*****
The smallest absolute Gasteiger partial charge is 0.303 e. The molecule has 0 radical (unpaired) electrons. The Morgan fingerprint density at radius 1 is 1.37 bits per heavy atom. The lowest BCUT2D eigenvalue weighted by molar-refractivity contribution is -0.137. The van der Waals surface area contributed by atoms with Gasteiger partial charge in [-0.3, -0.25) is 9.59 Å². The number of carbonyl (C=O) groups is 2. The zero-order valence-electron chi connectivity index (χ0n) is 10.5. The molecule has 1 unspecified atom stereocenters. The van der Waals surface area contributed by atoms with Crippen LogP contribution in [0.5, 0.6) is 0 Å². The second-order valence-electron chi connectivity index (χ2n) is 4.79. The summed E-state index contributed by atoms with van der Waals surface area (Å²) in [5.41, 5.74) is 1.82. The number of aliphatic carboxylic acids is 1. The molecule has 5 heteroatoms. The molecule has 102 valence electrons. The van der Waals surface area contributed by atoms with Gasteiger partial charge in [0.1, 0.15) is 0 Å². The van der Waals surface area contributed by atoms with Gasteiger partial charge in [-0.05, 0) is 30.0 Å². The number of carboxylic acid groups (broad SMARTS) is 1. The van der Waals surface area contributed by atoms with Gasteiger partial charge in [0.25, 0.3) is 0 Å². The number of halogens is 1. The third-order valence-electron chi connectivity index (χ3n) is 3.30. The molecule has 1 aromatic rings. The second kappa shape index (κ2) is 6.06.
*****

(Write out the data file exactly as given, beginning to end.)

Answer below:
The smallest absolute Gasteiger partial charge is 0.303 e. The molecule has 0 radical (unpaired) electrons. The Morgan fingerprint density at radius 1 is 1.37 bits per heavy atom. The lowest BCUT2D eigenvalue weighted by molar-refractivity contribution is -0.137. The van der Waals surface area contributed by atoms with Gasteiger partial charge in [-0.3, -0.25) is 9.59 Å². The number of carbonyl (C=O) groups is 2. The zero-order valence-electron chi connectivity index (χ0n) is 10.5. The molecule has 1 unspecified atom stereocenters. The van der Waals surface area contributed by atoms with Crippen LogP contribution in [0.5, 0.6) is 0 Å². The second-order valence-electron chi connectivity index (χ2n) is 4.79. The summed E-state index contributed by atoms with van der Waals surface area (Å²) in [5.41, 5.74) is 1.82. The number of aliphatic carboxylic acids is 1. The molecule has 5 heteroatoms. The molecule has 102 valence electrons. The van der Waals surface area contributed by atoms with Gasteiger partial charge in [0.1, 0.15) is 0 Å². The van der Waals surface area contributed by atoms with Gasteiger partial charge in [-0.05, 0) is 30.0 Å². The number of carboxylic acid groups (broad SMARTS) is 1. The van der Waals surface area contributed by atoms with Gasteiger partial charge in [0.25, 0.3) is 0 Å². The number of halogens is 1. The third-order valence-electron chi connectivity index (χ3n) is 3.30. The molecule has 1 aromatic rings. The second kappa shape index (κ2) is 6.06.